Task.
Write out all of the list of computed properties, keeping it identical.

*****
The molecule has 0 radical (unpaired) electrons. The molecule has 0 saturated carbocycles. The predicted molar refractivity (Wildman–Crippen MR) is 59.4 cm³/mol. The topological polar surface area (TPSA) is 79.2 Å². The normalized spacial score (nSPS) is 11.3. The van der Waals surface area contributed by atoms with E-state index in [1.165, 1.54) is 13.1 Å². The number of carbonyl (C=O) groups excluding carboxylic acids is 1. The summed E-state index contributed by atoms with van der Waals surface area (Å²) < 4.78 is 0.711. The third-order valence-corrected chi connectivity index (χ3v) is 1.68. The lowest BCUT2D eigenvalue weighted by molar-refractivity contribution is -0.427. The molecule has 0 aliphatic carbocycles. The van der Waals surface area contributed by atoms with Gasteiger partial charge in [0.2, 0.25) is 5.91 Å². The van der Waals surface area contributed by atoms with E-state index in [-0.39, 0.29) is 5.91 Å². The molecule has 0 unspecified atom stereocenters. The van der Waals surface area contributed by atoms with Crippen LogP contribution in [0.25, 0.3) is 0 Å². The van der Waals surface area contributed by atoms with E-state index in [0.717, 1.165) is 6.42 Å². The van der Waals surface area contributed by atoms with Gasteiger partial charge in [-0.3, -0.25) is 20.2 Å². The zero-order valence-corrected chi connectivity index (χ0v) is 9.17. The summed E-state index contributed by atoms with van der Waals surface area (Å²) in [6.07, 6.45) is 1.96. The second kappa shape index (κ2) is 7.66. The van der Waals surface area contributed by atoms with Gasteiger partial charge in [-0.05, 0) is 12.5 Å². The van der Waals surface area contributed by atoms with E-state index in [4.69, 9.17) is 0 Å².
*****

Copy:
The molecule has 0 radical (unpaired) electrons. The molecule has 0 saturated carbocycles. The predicted molar refractivity (Wildman–Crippen MR) is 59.4 cm³/mol. The topological polar surface area (TPSA) is 79.2 Å². The normalized spacial score (nSPS) is 11.3. The van der Waals surface area contributed by atoms with E-state index in [1.165, 1.54) is 13.1 Å². The number of carbonyl (C=O) groups excluding carboxylic acids is 1. The summed E-state index contributed by atoms with van der Waals surface area (Å²) < 4.78 is 0.711. The third-order valence-corrected chi connectivity index (χ3v) is 1.68. The lowest BCUT2D eigenvalue weighted by molar-refractivity contribution is -0.427. The molecule has 0 aliphatic carbocycles. The van der Waals surface area contributed by atoms with Gasteiger partial charge in [0.2, 0.25) is 5.91 Å². The van der Waals surface area contributed by atoms with E-state index in [-0.39, 0.29) is 5.91 Å². The molecule has 0 unspecified atom stereocenters. The van der Waals surface area contributed by atoms with Crippen LogP contribution in [0.25, 0.3) is 0 Å². The van der Waals surface area contributed by atoms with E-state index in [0.717, 1.165) is 6.42 Å². The van der Waals surface area contributed by atoms with Gasteiger partial charge in [-0.3, -0.25) is 20.2 Å². The zero-order valence-corrected chi connectivity index (χ0v) is 9.17. The summed E-state index contributed by atoms with van der Waals surface area (Å²) in [6.07, 6.45) is 1.96. The second kappa shape index (κ2) is 7.66. The van der Waals surface area contributed by atoms with Gasteiger partial charge in [-0.05, 0) is 12.5 Å². The van der Waals surface area contributed by atoms with E-state index in [4.69, 9.17) is 0 Å².